‘Orphan Black’ Season 3 Finale Introduces Another Conspiracy Layer With ‘History Yet to Be Written’
As has become tradition for Orphan Black finales, the Season 3 finale sets up Season 4 with yet another layer to the clone conspiracy — a conspiracy that grows ever larger with each passing season. “History Yet to Be Written” checks off all the appropriate boxes with a riveting narrative climax that services fans while enriching the overall series direction.
It’s not an easy feat to pull off, and few shows do it well, but the Orphan Black finale pleases fans while servicing itself — more importantly, it displeases fans in a pleasing way. Delphine dies at the end of the episode, shot by an unseen assassin. Not only do we finally feel the sense that the characters we love may not be safe from narrative excision, but the show feels like it has some stakes.
For too long we’ve watched the Leda gang successfully and often improbably survive, and while survival is a running theme of the series, DYAD and Neolution (more on that shortly) and Topside never feel like a legitimate threat. Our leading Leda ladies will always persevere, and while it’s expected that they’ll come out on top when the series eventually ends, it would be more narratively rewarding and that victory would feel more hard-won if a couple of them actually died on the way there. That seems like a grim perspective, but sometimes you need to feel loss as a viewer in order for the danger to seem dangerous, and for the wins to feel won.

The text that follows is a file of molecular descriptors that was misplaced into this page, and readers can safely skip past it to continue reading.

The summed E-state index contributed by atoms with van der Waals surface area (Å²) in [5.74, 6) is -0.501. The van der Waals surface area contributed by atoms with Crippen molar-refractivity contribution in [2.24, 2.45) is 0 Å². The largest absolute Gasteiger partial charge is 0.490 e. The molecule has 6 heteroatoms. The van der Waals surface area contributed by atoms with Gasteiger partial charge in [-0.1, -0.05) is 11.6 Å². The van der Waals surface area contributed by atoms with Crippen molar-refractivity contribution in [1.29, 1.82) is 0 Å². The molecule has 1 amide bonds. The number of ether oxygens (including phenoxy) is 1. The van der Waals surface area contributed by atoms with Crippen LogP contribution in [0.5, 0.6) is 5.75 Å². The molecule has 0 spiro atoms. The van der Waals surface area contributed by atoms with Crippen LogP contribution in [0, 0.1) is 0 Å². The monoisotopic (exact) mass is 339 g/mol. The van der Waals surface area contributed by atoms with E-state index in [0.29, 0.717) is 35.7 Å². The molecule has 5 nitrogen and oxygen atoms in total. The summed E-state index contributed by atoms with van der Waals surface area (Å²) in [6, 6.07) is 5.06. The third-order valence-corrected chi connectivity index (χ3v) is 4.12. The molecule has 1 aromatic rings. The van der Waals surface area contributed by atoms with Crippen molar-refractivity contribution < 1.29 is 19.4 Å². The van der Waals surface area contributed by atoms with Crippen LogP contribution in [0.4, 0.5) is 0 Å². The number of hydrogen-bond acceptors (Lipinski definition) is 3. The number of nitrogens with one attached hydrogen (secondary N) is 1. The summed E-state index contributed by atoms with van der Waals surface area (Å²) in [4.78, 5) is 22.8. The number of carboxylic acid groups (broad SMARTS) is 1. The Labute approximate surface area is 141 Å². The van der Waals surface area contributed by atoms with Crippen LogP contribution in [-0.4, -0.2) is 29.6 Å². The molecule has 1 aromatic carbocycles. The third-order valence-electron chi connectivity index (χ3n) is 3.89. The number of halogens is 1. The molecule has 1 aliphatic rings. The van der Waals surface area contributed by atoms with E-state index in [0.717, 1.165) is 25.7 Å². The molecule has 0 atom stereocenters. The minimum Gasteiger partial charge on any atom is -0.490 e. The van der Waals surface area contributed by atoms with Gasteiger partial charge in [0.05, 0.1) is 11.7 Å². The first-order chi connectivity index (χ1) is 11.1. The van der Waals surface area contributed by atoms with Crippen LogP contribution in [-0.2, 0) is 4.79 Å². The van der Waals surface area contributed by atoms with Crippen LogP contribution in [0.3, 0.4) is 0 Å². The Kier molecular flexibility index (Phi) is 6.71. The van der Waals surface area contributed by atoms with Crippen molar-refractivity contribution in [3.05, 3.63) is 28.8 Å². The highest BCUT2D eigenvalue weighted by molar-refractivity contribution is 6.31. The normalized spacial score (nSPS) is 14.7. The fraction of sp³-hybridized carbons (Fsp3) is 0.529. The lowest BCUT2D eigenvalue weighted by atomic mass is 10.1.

But let’s rewind a bit. “History Yet to Be Written” covers a lot of bases — Siobhan brings her mother, Kendall Malone, to DYAD for some DNA extraction, while Sarah orchestrates a trade with Ferdinand. With Mark’s help, Sarah tricks Virginia into believing that Rudy has successfully captured Kendall, luring her to the facility, where she comes face to face with Ferdinand and is promptly made to f—k off.
It’s also during this time that I suddenly realized who Kendall reminds me of:
Meanwhile, Rudy is preoccupied at Alison’s house with Helena, and it doesn’t take a science genius to figure out that it won’t take Helena much to absolutely obliterate him. She did wipe out a handful of tough drug-dealing thugs last week, after all.
Helena and Rudy share a tender moment, in which they both remember their childhoods — Rudy thinks their purpose is very much the same, but as Helena somberly reminds him, they are different: he’s a rapist.
Orphan Black’s finales have offered a series of escalating twists, and this one is the most bonkers of all of them — taking the series from the realm of weird sci-fi to hard sci-fi in one fell swoop: Just as Delphine realizes that Rachel has been secreted away, Dr. Nealon explains why: he’s a mole for Neolution (remember Dr. Leakey?), and they’ve taken her and given her a new, scary science eyeball.
As Nealon explains, they’ve been running the show the entire time, moving the Castor and Leda clones around like pawns on a chessboard.